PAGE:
This is another of those times when I was planning to write about one subject, but my attention is directed to a totally different subject. So, instead of writing about dressing up or whatever I was going to write about (I’ve forgotten already), here I am responding to this one-word Daily Post prompt: Eclipse.
When I saw the prompt today, my mind didn’t think of any existentialist definition of the word “eclipse” but rather automatically thought of the astronomical term, precisely a solar eclipse, which, for all you kids out there who haven’t taken any science classes yet, is when the moon crosses between the sun and the earth, causing part or all of the sunlight to disappear from view. The most epic version of a solar eclipse is when the moon is close enough to Earth to completely cover all traces of sunlight — the total eclipse.
The first time I recall hearing about the term eclipse (solar, lunar, total, or otherwise) came when I was in 4th grade. One of our classmates brought in a newspaper article about the upcoming total solar eclipse (February 26, 1979, to be exact). Naturally, this led to our teacher — I’ll call her Mrs. Brenton — to help us learn more about the eclipse, including how to watch it. The key thing, Mrs. Brenton reminded us, was to never look directly into the sunlight. Of course, that’s a rule to remember at any time, but Mrs. Brenton left us with the impression that if we stared at the sun during the eclipse, it would burn a big black spot on the back of our retinas. So with that, Mrs. Brenton showed us the proper method of taking two cards, punching a small hole in one of them, and holding that card over the other card with your back to the sun.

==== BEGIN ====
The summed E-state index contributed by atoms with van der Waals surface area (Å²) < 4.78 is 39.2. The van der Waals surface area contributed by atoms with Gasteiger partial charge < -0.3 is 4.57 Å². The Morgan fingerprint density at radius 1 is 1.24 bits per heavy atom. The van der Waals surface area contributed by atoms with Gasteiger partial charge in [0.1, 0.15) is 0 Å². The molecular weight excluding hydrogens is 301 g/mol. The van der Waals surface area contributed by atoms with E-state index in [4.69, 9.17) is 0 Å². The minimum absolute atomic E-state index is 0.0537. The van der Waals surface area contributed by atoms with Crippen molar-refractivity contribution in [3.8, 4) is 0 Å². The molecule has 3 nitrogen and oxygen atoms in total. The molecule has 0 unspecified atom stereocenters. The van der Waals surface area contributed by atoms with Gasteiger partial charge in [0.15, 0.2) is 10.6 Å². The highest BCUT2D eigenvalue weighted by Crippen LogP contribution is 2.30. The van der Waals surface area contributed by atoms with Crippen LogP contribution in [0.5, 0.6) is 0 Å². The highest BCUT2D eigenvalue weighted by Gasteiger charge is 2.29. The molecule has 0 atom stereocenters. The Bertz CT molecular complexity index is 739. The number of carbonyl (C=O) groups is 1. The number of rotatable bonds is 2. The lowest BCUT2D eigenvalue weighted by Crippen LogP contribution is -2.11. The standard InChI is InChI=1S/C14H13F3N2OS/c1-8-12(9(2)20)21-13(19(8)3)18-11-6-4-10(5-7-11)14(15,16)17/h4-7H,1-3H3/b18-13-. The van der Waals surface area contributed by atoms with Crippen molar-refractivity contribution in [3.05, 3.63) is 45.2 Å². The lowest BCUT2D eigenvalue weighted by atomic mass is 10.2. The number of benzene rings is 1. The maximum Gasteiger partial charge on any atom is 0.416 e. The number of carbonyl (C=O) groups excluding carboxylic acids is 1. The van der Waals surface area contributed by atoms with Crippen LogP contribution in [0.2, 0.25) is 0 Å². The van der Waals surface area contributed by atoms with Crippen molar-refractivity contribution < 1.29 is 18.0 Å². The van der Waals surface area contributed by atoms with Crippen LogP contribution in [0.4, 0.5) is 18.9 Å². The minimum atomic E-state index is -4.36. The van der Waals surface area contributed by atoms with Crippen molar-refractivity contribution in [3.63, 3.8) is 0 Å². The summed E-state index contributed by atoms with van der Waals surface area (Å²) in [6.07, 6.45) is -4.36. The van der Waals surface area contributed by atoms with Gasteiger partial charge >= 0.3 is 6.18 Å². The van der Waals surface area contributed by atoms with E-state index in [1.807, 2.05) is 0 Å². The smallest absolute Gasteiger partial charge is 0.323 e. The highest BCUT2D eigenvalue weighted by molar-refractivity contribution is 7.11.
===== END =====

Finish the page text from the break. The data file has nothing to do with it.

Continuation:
And you know what? That card method actually worked when we went outside and tried it. Yes, we had a sunny day that Monday, albeit a bit of a chilly one. And, yes, we stood outside with our cards in hand and our backs to the sunlight, holding our cards up and seeing… a partial but not total eclipse. Yeah, for all the hype about the total eclipse, Wisconsin wasn’t in the path of the moon’s direct shadow. We did, however, see the moon cover a good portion of the sun, I’d say around 70%-80% of it. Not a bad science experiment at all.
But while Wisconsin didn’t get the total solar eclipse, at least we got to see it on television earlier that morning, which was actually much safer on the eyes than going outside. Mrs. Brenton turned on ABC and there was the coverage of the event, and I vividly remember hearing the anchor state “It’s midnight over Portland” when the moon’s path crossed over Portland and the sky was pitch black at 8AM. (You can hear him say it in one of the clips I discovered below.) I also vividly remember how we all watched with mouths agape at something that doesn’t happen very often in North America, hence all the big media coverage.
Yeah, it was pretty cool watching the total solar eclipse back then. It is indeed a rare thing when it occurs in the country where you live. As a matter of fact, a total solar eclipse won’t cross over the United States until… really?! August 21, 2017?! Suddenly, I have an urge to take off from work that day. I’ll just tell management that I’ll get a sudden case of being 9 years old all over again.